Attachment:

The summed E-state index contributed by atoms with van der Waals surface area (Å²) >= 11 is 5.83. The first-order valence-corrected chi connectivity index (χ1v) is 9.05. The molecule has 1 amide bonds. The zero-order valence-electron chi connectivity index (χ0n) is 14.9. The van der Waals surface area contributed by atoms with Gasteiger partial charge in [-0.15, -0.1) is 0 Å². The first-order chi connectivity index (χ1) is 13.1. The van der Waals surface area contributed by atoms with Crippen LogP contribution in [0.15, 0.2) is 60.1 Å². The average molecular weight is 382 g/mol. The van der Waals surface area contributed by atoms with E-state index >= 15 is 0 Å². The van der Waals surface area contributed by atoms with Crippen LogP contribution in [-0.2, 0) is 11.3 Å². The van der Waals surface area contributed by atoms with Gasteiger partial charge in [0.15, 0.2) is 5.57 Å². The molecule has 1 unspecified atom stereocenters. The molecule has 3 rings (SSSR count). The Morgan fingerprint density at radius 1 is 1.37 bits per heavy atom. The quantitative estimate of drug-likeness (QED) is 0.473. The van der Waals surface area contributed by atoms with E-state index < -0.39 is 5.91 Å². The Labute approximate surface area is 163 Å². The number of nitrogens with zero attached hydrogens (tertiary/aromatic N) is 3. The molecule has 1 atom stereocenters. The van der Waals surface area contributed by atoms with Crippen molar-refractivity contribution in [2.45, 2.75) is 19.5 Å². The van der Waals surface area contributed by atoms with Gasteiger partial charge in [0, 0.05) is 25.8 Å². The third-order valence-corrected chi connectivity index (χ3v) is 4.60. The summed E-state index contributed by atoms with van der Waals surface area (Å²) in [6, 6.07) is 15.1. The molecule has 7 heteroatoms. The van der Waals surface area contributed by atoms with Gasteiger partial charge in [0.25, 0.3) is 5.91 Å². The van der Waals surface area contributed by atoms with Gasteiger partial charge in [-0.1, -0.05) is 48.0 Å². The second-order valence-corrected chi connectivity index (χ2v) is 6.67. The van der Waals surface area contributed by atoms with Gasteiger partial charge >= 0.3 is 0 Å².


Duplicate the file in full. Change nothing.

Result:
The summed E-state index contributed by atoms with van der Waals surface area (Å²) >= 11 is 5.83. The first-order valence-corrected chi connectivity index (χ1v) is 9.05. The molecule has 1 amide bonds. The zero-order valence-electron chi connectivity index (χ0n) is 14.9. The van der Waals surface area contributed by atoms with Gasteiger partial charge in [-0.15, -0.1) is 0 Å². The first-order chi connectivity index (χ1) is 13.1. The van der Waals surface area contributed by atoms with Crippen LogP contribution in [0.15, 0.2) is 60.1 Å². The average molecular weight is 382 g/mol. The van der Waals surface area contributed by atoms with E-state index >= 15 is 0 Å². The van der Waals surface area contributed by atoms with Crippen LogP contribution in [-0.2, 0) is 11.3 Å². The van der Waals surface area contributed by atoms with Gasteiger partial charge in [0.15, 0.2) is 5.57 Å². The molecule has 1 unspecified atom stereocenters. The molecule has 3 rings (SSSR count). The Morgan fingerprint density at radius 1 is 1.37 bits per heavy atom. The quantitative estimate of drug-likeness (QED) is 0.473. The van der Waals surface area contributed by atoms with E-state index < -0.39 is 5.91 Å². The Labute approximate surface area is 163 Å². The number of nitrogens with zero attached hydrogens (tertiary/aromatic N) is 3. The molecule has 1 atom stereocenters. The van der Waals surface area contributed by atoms with Crippen molar-refractivity contribution in [2.45, 2.75) is 19.5 Å². The van der Waals surface area contributed by atoms with Gasteiger partial charge in [0, 0.05) is 25.8 Å². The third-order valence-corrected chi connectivity index (χ3v) is 4.60. The summed E-state index contributed by atoms with van der Waals surface area (Å²) in [6, 6.07) is 15.1. The molecule has 7 heteroatoms. The van der Waals surface area contributed by atoms with Gasteiger partial charge in [0.25, 0.3) is 5.91 Å². The van der Waals surface area contributed by atoms with Gasteiger partial charge in [-0.1, -0.05) is 48.0 Å². The second-order valence-corrected chi connectivity index (χ2v) is 6.67. The van der Waals surface area contributed by atoms with Gasteiger partial charge >= 0.3 is 0 Å².